Saudi Arabia Cuts Crude Output Below OPEC Target

Published February 8th, 2019 - 10:38 GMT
Saudi Arabia has cut its crude output in January by about 400,000 barrels per day. (Shutterstock)
Saudi Arabia has cut its crude output in January by about 400,000 barrels per day. (Shutterstock)

Saudi Arabia has cut its crude output in January by about 400,000 barrels per day (bpd), according to two OPEC sources.

The sources, quoted by Reuters, said Riyadh told OPEC that the Kingdom pumped 10.24 million bpd in January, compared to 10.643 million bpd in December, representing a cut that was 70,000 bpd deeper than targeted under the OPEC-led pact to balance the market and support prices.

The OPEC+ alliance, which is formed of the Organization of the Petroleum Exporting Countries (OPEC), Russia and other non-OPEC producers, reached an agreement in December to reduce supply by 1.2 million bpd from Jan. 1.

Reuters said that while the agreement stipulated that Saudi Arabia should cut output to 10.311 million bpd, Energy Minister Khalid al-Falih has affirmed it would exceed the required reduction to demonstrate its commitment.

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Last month, the Saudi minister said his country would export 7.1 million bpd in February, down from 7.2 million bpd in January.

On Tuesday, the head of state-run Kuwait Petroleum Corp, Hashem Hashem, said that global oil supply could be hit in 2019 by big reductions in exports from Venezuela.

“One of the known risks of supply shortage in 2019 would include the continuing decline of Venezuelan crude oil production beyond current expectations,” he stated.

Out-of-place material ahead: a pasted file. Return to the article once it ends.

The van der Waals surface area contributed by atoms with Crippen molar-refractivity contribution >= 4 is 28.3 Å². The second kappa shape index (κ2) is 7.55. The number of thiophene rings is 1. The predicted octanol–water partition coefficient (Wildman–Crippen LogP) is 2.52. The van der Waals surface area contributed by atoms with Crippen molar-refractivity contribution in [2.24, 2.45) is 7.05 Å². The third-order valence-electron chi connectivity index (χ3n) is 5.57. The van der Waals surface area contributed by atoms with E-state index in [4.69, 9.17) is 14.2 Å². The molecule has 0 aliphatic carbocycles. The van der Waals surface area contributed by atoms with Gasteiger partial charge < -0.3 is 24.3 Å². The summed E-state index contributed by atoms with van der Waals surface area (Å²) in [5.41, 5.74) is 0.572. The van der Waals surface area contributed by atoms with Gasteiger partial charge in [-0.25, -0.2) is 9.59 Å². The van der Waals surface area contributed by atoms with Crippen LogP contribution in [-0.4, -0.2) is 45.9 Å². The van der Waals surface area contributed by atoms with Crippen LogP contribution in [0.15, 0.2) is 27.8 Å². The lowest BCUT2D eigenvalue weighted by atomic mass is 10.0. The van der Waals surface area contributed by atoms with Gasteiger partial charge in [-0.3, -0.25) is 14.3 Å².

“However, the wild card recently has been market perceptions of potential shortages mainly from geopolitical pressures that have caused supply disruptions in the past, and therefore pose a real threat for 2019,” he added.

Hashem also pointed to the threat of a US-China trade war and mixed messages from the United States on whether it would raise interest rates, which he said will cause instability in the global equity markets and could increase oil price volatility this year.

While emphasizing that OPEC+ actions should help re-balance the oil markets this year, he warned of the impact of underinvestment in the oil industry which could cause a supply crisis by 2025.

“OPEC and the non-OPEC producing countries... have successfully provided stability to the market since 2017 and reduced volatility in oil prices. The resultant prices, are critical to stimulate investment and growth,” he said.

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